Canada Cancels F-18 Aircraft Purchase From Australia-Will Buy Used Fighter Jets On E-Bay

F-18 Hornet-E-Bay-FNT-Small.pngOTTAWA – Twelve hours after Canada announced that it planned to buy eighteen previously owned F-18 fighter aircraft from the government of Australia, it abruptly banked left and decided that it would go shopping for the used jets it needed on E-bay instead. This new information was leaked to the media by an embarrassed government procurement specialist who gave his name as “Stanley”, said it was a nom de guerre, and spoke off the record, citing potential career reprisals as the reason.

Replacing Canada’s fleet of fighter jets has been a source of controversy for almost a decade now, and while the current government wished to hasten things along with the purchase of the Australian F-18s, Stanley said that they narrowly missed making a very poor bargain.

“It’s a good thing we didn’t sign the purchase order to the Aussies because we got a much better deal online,” he said. “It even includes free delivery.” He went on to explain the circumstances that caused them to nix buying the fighters from down under and deal in the world of e-commerce instead.

“It was my Aunt Susan who put me on to it,” he said. “She likes a bargain and buys tonnes of stuff off of E-Bay. When she showed me how easy it was, I said, why not? Have you heard about PayPal?”

Notwithstanding the big price advantage, Stanley said he was genuinely bewildered by all the fuss his decision had caused. He told FauxNews Today that he had become persona non grata with his colleagues and bosses who had to scramble around for answers to the government and the public for switching to the unconventional purchase protocol for the F-18 fighters.

“We’ve had all kinds of flak from media on this,” he said. “And I don’t know why. Thanks to Aunt Susan, I saved the Canadian taxpayers millions of dollars.” Source: FNT Staff

Photo credit: Original images at: Wikipedia, TechCrunch , HCG Drops

Latest Scientific Study Shows Correlation Between Full Moon and Full Yoga Classes

Full Moon-Yoga-FNT-Small.pngTORONTO – Four Post-doctoral researchers in the faculty of astronomy and astrophysics at the University of Toronto have just published a scientific paper that links the influence of a full moon to yoga class attendance. Its bottom line: a full moon equals a full-to-overflowing yoga class. The paper has raised eyebrows in astronomy circles around the world and is not without its detractors.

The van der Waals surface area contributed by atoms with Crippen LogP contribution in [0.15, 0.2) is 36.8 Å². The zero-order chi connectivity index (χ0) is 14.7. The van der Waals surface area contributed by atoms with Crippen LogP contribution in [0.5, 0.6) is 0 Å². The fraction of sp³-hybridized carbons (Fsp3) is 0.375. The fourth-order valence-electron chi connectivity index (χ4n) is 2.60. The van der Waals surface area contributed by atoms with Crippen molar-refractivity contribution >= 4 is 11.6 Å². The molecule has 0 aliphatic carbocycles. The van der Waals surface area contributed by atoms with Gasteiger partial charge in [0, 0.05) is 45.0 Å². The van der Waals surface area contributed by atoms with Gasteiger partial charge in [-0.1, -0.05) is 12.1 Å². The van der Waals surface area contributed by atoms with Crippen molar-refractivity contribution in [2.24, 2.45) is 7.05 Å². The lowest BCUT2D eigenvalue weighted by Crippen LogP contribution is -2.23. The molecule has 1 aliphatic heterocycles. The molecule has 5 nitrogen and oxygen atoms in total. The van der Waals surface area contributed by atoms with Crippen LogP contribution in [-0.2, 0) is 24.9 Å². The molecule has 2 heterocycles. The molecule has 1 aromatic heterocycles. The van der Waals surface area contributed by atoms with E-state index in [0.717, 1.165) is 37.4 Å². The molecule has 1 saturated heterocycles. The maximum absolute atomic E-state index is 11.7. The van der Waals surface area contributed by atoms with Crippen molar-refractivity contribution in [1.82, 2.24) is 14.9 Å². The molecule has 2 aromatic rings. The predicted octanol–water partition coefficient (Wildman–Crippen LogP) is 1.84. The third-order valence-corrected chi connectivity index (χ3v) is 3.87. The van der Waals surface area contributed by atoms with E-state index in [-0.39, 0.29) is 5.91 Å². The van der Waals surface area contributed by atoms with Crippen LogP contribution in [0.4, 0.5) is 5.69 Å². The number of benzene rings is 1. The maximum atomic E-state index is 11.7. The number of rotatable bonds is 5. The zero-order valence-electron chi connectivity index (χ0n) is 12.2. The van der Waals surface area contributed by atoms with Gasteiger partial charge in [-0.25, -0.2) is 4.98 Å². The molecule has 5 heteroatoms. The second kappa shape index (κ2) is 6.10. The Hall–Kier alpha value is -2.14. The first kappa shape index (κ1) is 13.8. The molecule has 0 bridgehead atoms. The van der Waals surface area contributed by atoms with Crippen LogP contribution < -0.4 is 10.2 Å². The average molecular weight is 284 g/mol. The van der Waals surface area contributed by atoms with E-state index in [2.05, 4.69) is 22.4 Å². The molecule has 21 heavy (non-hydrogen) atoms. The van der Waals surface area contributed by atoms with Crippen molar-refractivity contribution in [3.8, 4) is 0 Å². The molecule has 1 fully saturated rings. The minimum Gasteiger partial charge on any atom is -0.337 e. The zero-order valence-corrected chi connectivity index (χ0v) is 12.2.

“What bunkum!”, said Carl Poindexter, Ph.D. a professor of astronomy at the University of Chicago. “It’s right up there with UFOlogogy.” Doctor Poindexter is the author of what has been said to be the definitive study on how a full moon affects milk production volume on dairy farms. He said the U of T study was “badly flawed” because the researchers didn’t take the effects of a supermoon into consideration.

Alfred N. Carnegie, who headed up the U of T research, suggested that “professional jealousy” might be behind the criticism, and said that he stands behind his team’s results “one-hundred-and-five percent.” “It’s typical academic back-biting,” he said of Professor Poindexter’s comments. “He can’t stand to think that we may have crossed a frontier in moon science before he got there.”

Reached for a rebuttal, Doctor Poindexter was succinct. “Until they can produce a litmus test, they can all smooch my nalga,” he said, and hung up the phone.

But science skeptics notwithstanding, the U of T research on the full moon effect has gained a popular following.

Rhonda Miklewaite is a yoga instructor and the proprietor of Yoga and You, a studio in the West Edmonton Mall. She waved a copy of the Toronto team’s research results in the air as she told FauxNews Today that she is not surprised at how their study turned out because she has to turn people away at the studio door on days when there is a full moon.

“Nobody can tell me that correlation is not causation,” she said. “I’ve known it all along, but now I’ve got the proof right here.” Source: FNT Staff

Photo credit: Original images at: Port Macquarie News , Groupon